People write resumes for various reasons. The most common one is to apply for new jobs. However, resumes are often used to apply for promotions within an organization, or to provide the employer with important information when a position is reclassified. Whatever your reason for writing a resume, its basic purpose is the same: to communicate your experience, skills, and education related to a specific position to an employer. In short, resumes are a marketing tool. Think of your resume as a promotional flyer designed to get you an interview.
Your resume is not an autobiography, or a place to report every experience you have had. It is a place to report the qualifications you have which relate to a specific position. Writing a targeted, effective resume is time consuming, however, it's not as difficult as many people think. The most important thing to remember is that there is no one right way to do it. Your resume will be as individual as you are.
After reading this booklet and attending the resume workshop at Student Employment Services, if you feel you need additional help with your resume, put together a working copy and make an appointment to have one of our employment coordinators critique it.
The first step in resume writing is to identify all of your skills, attributes, and experiences. This is not always easy to do as people tend to be modest and to overlook their own skills. In this case, however, it is important to "blow your own horn" and not to underestimate yourself.
One approach to getting started is to write down everything you have done. You might make headings such as volunteer work, paid work, education, awards, memberships, extra-curricular activities, and special skills, and then list all your experiences under the appropriate heading. This is a good way to ensure that you don't forget anything.
Another reason to start by listing your experience is that it will help you to identify your skills. Once your experience list is complete, look at each item on your list, and ask yourself "What could I have learned by doing this?" "What skills did I develop?" Then, simply list the skills as they occur to you. Some of these skills will have been developed through work experience or extra-curricular activities, and others through your education.
Identify each distinct activity you have participated in, such as your academic program, employment or volunteer positions and extra-curricular activities, and list the skills required to successfully fulfill their requirements.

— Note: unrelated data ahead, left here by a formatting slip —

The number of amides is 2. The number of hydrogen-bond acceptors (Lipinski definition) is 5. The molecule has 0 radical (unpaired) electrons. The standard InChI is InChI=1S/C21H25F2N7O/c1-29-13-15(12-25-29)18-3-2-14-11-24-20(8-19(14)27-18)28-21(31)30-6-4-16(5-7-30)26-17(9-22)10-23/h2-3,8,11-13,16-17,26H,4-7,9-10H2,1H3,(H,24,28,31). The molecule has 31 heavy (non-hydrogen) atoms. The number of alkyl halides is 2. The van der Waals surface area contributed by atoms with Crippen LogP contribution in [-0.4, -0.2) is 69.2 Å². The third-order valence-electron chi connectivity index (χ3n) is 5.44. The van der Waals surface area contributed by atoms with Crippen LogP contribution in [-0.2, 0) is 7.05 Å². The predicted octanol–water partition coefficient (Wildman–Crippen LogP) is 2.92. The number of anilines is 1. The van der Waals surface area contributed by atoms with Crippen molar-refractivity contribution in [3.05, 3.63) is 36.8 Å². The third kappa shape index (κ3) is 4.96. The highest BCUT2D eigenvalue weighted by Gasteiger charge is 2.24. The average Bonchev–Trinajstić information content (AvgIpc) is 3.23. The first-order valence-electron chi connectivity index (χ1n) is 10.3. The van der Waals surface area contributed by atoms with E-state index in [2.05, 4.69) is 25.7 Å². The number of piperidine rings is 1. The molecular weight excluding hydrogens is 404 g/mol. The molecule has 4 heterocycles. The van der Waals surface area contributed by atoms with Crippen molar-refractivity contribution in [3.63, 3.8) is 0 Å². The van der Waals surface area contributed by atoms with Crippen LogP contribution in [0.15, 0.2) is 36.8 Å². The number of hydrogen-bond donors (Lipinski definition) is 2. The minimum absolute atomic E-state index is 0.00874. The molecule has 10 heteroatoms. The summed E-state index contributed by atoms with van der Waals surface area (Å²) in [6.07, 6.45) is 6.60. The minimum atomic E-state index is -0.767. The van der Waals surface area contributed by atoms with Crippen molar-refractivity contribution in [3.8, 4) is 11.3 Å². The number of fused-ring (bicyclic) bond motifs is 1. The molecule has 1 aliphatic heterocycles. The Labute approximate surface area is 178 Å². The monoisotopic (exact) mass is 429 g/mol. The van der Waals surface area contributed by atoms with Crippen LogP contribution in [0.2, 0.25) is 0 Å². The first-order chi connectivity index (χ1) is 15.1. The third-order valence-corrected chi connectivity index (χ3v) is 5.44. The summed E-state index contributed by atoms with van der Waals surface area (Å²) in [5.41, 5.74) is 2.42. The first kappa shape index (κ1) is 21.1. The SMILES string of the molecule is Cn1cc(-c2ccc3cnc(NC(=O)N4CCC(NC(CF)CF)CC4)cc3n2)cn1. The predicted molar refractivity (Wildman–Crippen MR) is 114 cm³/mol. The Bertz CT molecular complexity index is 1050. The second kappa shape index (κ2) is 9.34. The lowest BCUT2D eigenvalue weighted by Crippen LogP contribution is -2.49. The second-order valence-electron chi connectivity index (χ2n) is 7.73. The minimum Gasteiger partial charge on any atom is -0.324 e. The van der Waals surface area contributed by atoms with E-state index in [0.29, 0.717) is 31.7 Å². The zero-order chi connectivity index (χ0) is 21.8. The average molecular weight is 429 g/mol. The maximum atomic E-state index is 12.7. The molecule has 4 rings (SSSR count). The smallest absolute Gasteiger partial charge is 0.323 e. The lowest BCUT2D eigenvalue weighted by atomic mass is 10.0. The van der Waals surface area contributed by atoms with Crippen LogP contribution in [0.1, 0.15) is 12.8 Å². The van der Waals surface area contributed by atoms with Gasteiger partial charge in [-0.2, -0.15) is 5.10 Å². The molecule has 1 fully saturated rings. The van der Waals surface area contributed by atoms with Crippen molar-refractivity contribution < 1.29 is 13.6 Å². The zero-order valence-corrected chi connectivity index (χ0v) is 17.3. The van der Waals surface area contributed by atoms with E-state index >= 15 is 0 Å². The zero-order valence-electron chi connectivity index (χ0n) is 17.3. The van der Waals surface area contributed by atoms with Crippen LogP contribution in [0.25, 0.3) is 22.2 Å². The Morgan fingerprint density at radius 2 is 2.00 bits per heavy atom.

|Position: President of a University student group|
|Duties - Step #1||Skills - Step #2|
|-chaired meetings of the Executive
and group members
|-planned fundraising event for charity
with committee members
|program planning (generic)
team player (generic)
|-scheduled meetings and ensured distribution
of minutes prior to next meeting
word processing (technical)
Skills fall into two categories - technical and generic. Technical skills are the skills required to do a specific task. For a laboratory assistant, technical skills might include knowledge of sterilization procedures, slide preparation, and scientific report writing. For an outreach worker, technical skills might include counselling skills, case management skills, or program design and evaluation skills. Generic skills are those which are valuable in many work settings. Below is a list of the ten most marketable skills. You will notice that they are all generic.
Often when people think of skills, they tend to think of those they have developed in the workplace. However, skills are developed in a variety of settings. If you have ever researched and written a paper for a course, you probably have written communication skills. Team sports or group projects are a good way to develop the skills required of a team player and leader. Don't overlook any abilities you may have.
Skills assessment and identification is often the most time-consuming part of preparing your resume, and, it is the most important. It is imperative that you take the time to do a thorough job. Identifying your skills is essential not only for writing an effective resume, but also for making a strong positive impression on employers throughout your job search.